It is that phase of my life! I'm just turning 30 in a month, working with Drupal for 7 years and just had my third Acquia anniversary a week ago. Time to look back and evaluate how things went, all the good and bad things; even better if the wisdom can be shared with others. This was part of my thinking when I submitted the session titled "Come for the software, stay for the community" for Drupalcon Copenhagen.
Ever since Drupal uses major versions for compatibility changes and minor versions for bugfix and security updates (since Drupal 5), it was most often the case that a new minor Drupal release included bugfixes and security fixes packaged into one update.
Early on in the development of Drupal Gardens, it was clear that we needed some type of simple Views-like functionality. You know, letting users set up simple lists of content beyond what is included with Drupal 7 core, but simpler than the Views UI which can be quite intimidating to first-time users. Drupal Gardens' goals include making Drupal easy to use, and that sometimes comes with feature sacrifices. You cannot do everything you could do with a self-hosted solution, but you can do most things easier. If you exceed what Drupal Gardens can do, no worries, simply export your code and database and adopt any Drupal 7 module.
So when looking at our options for implementation, we had the obvious choice to roll our own code and live with that or postpone this feature to get released with Views D7. There is some very nice discussion going on around the Views D7 UI at http://groups.drupal.org/node/64143 and it is evident it is not a small task. For Gardens, we needed a very easy to use UI with a limited feature set. And of course there is a module for that, its called Simpleviews, from Jeff Eaton himself.
We decided to contribute to the community efforts within our limited scope, so we took Simpleviews and upgraded it to Drupal 7 and posted it for review in the issue queue. But Simpleviews depends on Views, right? So without a Drupal 7 version of Views, how useful could that all be? Whether by chance or Jeff Eaton's genius, Simpleviews is actually a pretty standalone module. It only requires Views where it clears the Views cache. The architecture of Views lends itself very well to these kinds of alternative interfaces because it works with array dumps, so an alternate UI module can just have its own ways to generate these arrays.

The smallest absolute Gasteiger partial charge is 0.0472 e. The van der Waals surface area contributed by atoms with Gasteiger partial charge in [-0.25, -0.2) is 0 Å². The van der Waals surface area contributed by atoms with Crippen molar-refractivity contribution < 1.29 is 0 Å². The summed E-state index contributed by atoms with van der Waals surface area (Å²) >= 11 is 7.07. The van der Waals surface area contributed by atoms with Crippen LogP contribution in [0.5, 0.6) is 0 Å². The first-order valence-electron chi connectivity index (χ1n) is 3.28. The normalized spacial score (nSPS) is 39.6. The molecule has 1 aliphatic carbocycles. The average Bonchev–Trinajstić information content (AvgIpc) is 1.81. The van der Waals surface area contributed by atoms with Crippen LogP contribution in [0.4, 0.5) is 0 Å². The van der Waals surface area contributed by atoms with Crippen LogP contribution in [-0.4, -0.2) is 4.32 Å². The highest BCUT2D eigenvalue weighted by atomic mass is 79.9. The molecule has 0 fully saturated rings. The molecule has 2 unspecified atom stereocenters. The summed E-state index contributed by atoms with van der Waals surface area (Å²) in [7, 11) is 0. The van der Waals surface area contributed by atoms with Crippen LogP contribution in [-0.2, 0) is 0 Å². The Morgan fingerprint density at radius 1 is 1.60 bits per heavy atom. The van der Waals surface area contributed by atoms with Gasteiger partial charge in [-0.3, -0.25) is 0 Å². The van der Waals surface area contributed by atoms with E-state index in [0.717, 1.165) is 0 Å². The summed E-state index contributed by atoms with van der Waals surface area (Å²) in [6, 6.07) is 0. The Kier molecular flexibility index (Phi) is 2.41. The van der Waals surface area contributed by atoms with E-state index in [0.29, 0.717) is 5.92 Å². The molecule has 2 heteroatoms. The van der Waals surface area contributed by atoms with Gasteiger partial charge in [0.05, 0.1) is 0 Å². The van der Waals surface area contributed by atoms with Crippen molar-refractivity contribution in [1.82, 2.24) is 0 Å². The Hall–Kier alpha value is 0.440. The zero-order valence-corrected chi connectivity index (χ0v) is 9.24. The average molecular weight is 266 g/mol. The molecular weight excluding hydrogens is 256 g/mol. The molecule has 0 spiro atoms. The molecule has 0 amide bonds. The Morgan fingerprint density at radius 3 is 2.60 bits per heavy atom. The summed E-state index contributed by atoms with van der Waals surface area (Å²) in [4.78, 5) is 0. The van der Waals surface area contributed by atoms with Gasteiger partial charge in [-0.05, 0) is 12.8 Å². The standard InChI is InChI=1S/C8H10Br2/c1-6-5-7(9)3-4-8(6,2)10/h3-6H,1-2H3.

The original Simpleviews UI screenshot from the module's page
Simpleviews itself stores all simpleview settings in a database table and generates Views arrays out of that. So if we don't have Views, we can just look at the settings in the database and generate output based on that. This way we get the best of Simpleviews by being forward compatible with Views if we later decide to include Views in its entirety, while we can have a very simple and lightweight module to generate output for the small use-cases we cover today. Because Simpleviews is indeed very simple, the backend for generating pages based on the settings there is also surprisingly simple.
My initial version of this backend module was 167 lines with plenty of code comments, which covered all kinds of funky Simpleviews features, except exposed filters. Honestly, we attempt to practice restraint around adding more features to it, but currently it already grown to 460 lines to support some additional things like taxonomy term based filtering and style support for blocks. It is still a little-bitty module compared to Views.
What are we going to do with this feature in the future? Well, we are still not decided yet. We certainly want to provide a lot more Views-like functionality and features this year, but we are starting with design and UX first -- and then we will decide what back-end supports it best. We might use all or some of Views in the future, we might tone down its UI, we might use another alternate UI, we might keep using an alternate backend. It is an ongoing discussion at the Gardens team at this stage. I believe that there is no point in publishing our current backend module on drupal.org given its interim nature, but that does not make it closed source or unreleased. Any Gardens site that is exported will include a copy of this module, and it is released under the GPL.
What do you think about our approach? How would you make the Views user-experience so easy anyone could use it without getting help? If your suggestion pertains to the Views module itself, please contribute to the existing groups discussion, otherwise leave a comment. Thank you!